From afar, trying to tackle and pass the family medicine board examination may seem like a large and daunting task. However, all one needs to have is a long-term plan starting the 1st month of residency until the month of the board examination. In becoming a board-certified family physician, one must pass one of two board examinations: ABOFP (American Board of Osteopathic Family Physicians) or ABFM (American Board of Family Medicine); the structure of both exams is very similar, with one major difference. The ABOFP examination has an optional OMT practical exam (previously required) in addition to the written cognitive exam.
What is the FM CERT Exam
The family medicine board certification examination is provided to board-eligible physicians and board-certified physicians requiring re-certification. If successfully completed, the physician will become board certified. For the ABFM, the physician will be certified for the next 10 years and will require to be re-certified prior to the expiration date. For the ABOFP, the physician will be certified for 8 years and will require to be re-certified prior to the expiration date.
Content and Structure
The ABOFP examination is a 450 minutes long and 400 question (multiple choice) examination with one 30 minute break (must be outside of the examination building during this time). The ABFM examination is a 380-minute exam with an optional 100 minutes of pooled break time that can be used in between each section of the examination. There are 300 questions (multiple choice) for this test. The breakdown of each examination (subject to change) can be seen in the links below:
The major difference between ABOFP and ABFM in comparison to the American Board of Internal Medicine (ABIM) is that a good portion of the exam for ABIM involves cardiology, critical care, and geriatric medicine. There is adolescent medicine and women’s health for the ABIM boards but no pediatrics or obstetrics. For the ABOFP, a large portion of the exam is osteopathic principles and practice with an even distribution of other facets of medicine (obstetrics, pediatrics, women’s health, etc) as seen in the link above. In the ABFM, a large portion of the exam is cardiovascular, musculoskeletal, and respiratory similar topics as the ABOFP boards with the exception of the osteopathic principles and practices.
How Long Do I Need to Study for the Exam?
It is recommended that studying for this board examination should begin during the first month of residency. At a minimum, one should have a study plan in place during the first month of residency, as this would be an excellent supplement to a resident’s didactics. I would recommend using a question bank to be familiar with the question style of your chosen exam. Along with a solid question bank, have a clinical evidence-based resource to build on your knowledge base. There are numerous board review books on the market but using AAFP (American Academy of Family Physicians) resources is more than sufficient.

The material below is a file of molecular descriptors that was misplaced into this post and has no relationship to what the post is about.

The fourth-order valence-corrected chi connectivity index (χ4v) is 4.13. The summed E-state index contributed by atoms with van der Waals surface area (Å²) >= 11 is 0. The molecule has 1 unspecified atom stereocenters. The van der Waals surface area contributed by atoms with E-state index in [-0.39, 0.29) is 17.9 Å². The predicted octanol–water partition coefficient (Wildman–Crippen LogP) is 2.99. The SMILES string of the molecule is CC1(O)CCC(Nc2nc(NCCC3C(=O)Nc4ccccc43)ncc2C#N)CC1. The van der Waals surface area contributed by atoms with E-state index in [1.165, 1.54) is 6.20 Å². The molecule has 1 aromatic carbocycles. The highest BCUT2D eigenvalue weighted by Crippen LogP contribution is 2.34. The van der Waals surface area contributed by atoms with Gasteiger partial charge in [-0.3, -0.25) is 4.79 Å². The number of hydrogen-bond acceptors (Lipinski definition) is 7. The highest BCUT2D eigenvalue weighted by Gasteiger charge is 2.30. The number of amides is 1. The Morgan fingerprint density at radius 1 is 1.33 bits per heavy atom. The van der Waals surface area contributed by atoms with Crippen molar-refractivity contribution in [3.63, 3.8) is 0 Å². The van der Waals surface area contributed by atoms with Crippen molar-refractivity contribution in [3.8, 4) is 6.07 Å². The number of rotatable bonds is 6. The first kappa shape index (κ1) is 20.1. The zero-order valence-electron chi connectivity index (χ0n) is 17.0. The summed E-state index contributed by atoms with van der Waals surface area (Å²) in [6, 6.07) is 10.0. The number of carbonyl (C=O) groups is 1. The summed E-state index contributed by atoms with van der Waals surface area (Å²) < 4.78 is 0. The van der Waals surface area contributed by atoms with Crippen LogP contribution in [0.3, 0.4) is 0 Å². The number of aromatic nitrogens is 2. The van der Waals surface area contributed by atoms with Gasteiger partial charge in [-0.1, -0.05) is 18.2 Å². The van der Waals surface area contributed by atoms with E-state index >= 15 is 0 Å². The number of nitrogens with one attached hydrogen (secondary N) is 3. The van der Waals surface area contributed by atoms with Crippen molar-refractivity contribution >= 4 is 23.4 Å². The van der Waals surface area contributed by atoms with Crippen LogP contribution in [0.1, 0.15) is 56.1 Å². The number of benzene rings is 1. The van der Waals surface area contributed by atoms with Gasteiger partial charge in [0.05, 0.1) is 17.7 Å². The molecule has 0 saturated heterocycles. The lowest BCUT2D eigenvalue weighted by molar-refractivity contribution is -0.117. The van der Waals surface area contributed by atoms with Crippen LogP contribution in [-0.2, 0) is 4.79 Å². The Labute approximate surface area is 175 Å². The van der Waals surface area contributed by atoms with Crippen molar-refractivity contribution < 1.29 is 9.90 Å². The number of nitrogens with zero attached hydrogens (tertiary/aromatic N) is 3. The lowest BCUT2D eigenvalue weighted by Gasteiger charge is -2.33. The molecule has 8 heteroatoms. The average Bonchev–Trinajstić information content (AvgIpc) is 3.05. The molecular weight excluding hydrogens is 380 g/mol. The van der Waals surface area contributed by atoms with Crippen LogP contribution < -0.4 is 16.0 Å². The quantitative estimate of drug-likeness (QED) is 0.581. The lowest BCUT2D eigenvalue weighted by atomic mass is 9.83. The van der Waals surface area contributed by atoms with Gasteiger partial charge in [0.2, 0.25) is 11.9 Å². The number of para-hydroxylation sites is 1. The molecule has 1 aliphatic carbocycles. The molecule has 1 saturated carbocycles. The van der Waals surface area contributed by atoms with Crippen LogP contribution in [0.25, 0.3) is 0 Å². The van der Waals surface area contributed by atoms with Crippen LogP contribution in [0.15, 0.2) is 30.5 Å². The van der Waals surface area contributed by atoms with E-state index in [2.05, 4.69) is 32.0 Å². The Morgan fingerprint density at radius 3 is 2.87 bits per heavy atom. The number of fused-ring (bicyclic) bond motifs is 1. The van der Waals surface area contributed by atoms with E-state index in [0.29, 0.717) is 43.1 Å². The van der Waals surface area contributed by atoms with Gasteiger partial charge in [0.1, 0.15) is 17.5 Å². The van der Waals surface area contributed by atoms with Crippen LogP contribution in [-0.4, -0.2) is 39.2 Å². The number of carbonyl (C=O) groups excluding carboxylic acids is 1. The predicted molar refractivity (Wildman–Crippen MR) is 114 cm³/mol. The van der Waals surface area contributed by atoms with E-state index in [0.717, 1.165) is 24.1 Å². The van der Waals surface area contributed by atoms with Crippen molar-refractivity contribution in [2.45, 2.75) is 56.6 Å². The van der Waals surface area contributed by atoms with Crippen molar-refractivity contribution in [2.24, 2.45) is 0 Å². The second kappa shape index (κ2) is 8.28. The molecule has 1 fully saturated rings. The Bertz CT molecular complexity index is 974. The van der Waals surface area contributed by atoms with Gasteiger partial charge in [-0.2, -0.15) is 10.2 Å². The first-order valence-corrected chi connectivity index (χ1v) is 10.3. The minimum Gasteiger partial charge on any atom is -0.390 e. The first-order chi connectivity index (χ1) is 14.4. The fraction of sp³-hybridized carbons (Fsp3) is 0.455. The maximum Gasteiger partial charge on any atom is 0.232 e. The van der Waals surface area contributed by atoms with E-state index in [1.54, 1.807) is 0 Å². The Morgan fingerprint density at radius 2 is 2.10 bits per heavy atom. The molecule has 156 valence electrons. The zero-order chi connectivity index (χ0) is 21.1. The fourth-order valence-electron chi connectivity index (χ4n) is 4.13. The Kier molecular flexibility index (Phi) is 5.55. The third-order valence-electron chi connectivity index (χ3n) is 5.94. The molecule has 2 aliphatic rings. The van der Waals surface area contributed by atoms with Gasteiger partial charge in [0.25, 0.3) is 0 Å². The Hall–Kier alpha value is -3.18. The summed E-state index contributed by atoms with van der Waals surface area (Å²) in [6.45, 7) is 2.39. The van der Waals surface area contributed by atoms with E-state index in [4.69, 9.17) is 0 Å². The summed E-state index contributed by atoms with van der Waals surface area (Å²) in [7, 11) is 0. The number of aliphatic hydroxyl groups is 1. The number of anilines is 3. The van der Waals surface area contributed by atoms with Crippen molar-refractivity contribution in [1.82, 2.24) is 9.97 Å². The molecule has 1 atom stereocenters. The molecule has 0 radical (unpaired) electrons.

I began studying for boards during the middle of my first year using TrueLearn FM Prep questions, AAFP board review questions, and the AAFP board review course.
- Every day, I would complete a minimum of 10 board questions from either TrueLearn FM Prep or AAFP and one lecture from the AAFP board review course weekly.
- During my second year of residency, I would complete one set of old in-service exam questions monthly and began reviewing the osteopathic principles and practices on the weekends.
- On the month of my board examination, I would have gone through the TrueLearn FM Prep questions 3 times, AAFP board review course 2-3 times, osteopathic principles and practices 3 times, AAFP board review questions, and old in-service exam questions once. In addition, I would work on my weakest topics based on my in-service exam scores. During the week of the exam, I would relax, exercise, and made sure I received enough sleep in prep for my exam day.
For those who are re-certifying and have been studying fairly on a regular basis, it is more dependent on the physician. For those who are re-certifying and have not studied at all for their board examination but are fulfilling their CME’s, then a minimum of 6 months of preparation is recommended.
Top 3 Things You Need to Know If You’re Taking The FM CERT Exam
- Know the location of the testing site: It is one thing to see the location of the testing site per your GPS device, but it is very important to verify the location by driving to the site the day prior to your test to visualize the location. There have been times where user error or technological glitches have resulted in going to the wrong location and unfortunately being late for the exam.
- Rest and relax on the week of your examination: During the week of your examination, you should be winding down in your preparation for the examination. During this week, increase your time relaxing, exercising, and obtaining a sufficient amount of sleep. The exam is a full-day ordeal, and doing activities that will preserve your energy, focus, and health will reduce your chances of being burned out prior to the exam.
- Be up to date with the current testing rules, regulations, and policies for the exam: This is important as a violation to the testing policies can result in the delay or postponement of your examination. To save yourself a lot of time, money, and heartache, it is best to review this on the week of the exam to make sure you are good to go on exam day.
ABFP: Written (cognitive) exam https://certification.osteopathic.org/family-physicians/certification-process/family-medicine/written-cognitive-exam/
OMT practical exam: https://certification.osteopathic.org/family-physicians/certification-process/family-medicine/performance-exam/